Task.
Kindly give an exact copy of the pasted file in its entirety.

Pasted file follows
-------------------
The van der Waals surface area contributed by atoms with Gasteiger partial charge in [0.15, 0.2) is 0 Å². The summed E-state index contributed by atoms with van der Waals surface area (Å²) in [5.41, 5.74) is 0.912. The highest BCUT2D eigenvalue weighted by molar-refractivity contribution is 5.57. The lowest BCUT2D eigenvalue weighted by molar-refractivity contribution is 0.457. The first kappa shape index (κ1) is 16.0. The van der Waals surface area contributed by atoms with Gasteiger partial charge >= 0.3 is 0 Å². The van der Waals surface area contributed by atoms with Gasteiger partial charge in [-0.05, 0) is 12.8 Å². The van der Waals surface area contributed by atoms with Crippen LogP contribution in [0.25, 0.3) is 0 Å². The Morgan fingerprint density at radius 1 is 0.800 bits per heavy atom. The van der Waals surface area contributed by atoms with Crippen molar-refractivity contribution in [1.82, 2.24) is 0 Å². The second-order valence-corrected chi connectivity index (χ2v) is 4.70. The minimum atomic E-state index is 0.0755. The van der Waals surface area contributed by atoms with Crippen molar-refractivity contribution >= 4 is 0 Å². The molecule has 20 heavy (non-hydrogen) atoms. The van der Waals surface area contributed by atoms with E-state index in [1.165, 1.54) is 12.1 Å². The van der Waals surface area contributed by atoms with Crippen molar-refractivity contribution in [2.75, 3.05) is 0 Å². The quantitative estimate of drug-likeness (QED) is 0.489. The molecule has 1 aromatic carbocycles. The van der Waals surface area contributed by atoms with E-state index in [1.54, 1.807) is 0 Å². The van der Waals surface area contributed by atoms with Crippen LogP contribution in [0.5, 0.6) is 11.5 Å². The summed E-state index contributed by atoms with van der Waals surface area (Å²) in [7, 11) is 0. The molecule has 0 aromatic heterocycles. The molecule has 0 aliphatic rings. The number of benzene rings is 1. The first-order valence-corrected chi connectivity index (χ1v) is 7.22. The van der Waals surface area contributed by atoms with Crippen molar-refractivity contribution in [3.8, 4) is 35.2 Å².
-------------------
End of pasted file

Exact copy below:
The van der Waals surface area contributed by atoms with Gasteiger partial charge in [0.15, 0.2) is 0 Å². The summed E-state index contributed by atoms with van der Waals surface area (Å²) in [5.41, 5.74) is 0.912. The highest BCUT2D eigenvalue weighted by molar-refractivity contribution is 5.57. The lowest BCUT2D eigenvalue weighted by molar-refractivity contribution is 0.457. The first kappa shape index (κ1) is 16.0. The van der Waals surface area contributed by atoms with Gasteiger partial charge >= 0.3 is 0 Å². The van der Waals surface area contributed by atoms with Gasteiger partial charge in [-0.05, 0) is 12.8 Å². The van der Waals surface area contributed by atoms with Crippen LogP contribution in [0.25, 0.3) is 0 Å². The Morgan fingerprint density at radius 1 is 0.800 bits per heavy atom. The van der Waals surface area contributed by atoms with Crippen molar-refractivity contribution in [1.82, 2.24) is 0 Å². The second-order valence-corrected chi connectivity index (χ2v) is 4.70. The minimum atomic E-state index is 0.0755. The van der Waals surface area contributed by atoms with Crippen molar-refractivity contribution >= 4 is 0 Å². The molecule has 20 heavy (non-hydrogen) atoms. The van der Waals surface area contributed by atoms with E-state index in [1.165, 1.54) is 12.1 Å². The van der Waals surface area contributed by atoms with Crippen molar-refractivity contribution in [2.75, 3.05) is 0 Å². The quantitative estimate of drug-likeness (QED) is 0.489. The molecule has 1 aromatic carbocycles. The van der Waals surface area contributed by atoms with E-state index in [1.54, 1.807) is 0 Å². The van der Waals surface area contributed by atoms with Crippen LogP contribution in [0.5, 0.6) is 11.5 Å². The summed E-state index contributed by atoms with van der Waals surface area (Å²) in [7, 11) is 0. The molecule has 0 aromatic heterocycles. The molecule has 0 aliphatic rings. The number of benzene rings is 1. The first-order valence-corrected chi connectivity index (χ1v) is 7.22. The van der Waals surface area contributed by atoms with Crippen molar-refractivity contribution in [3.8, 4) is 35.2 Å².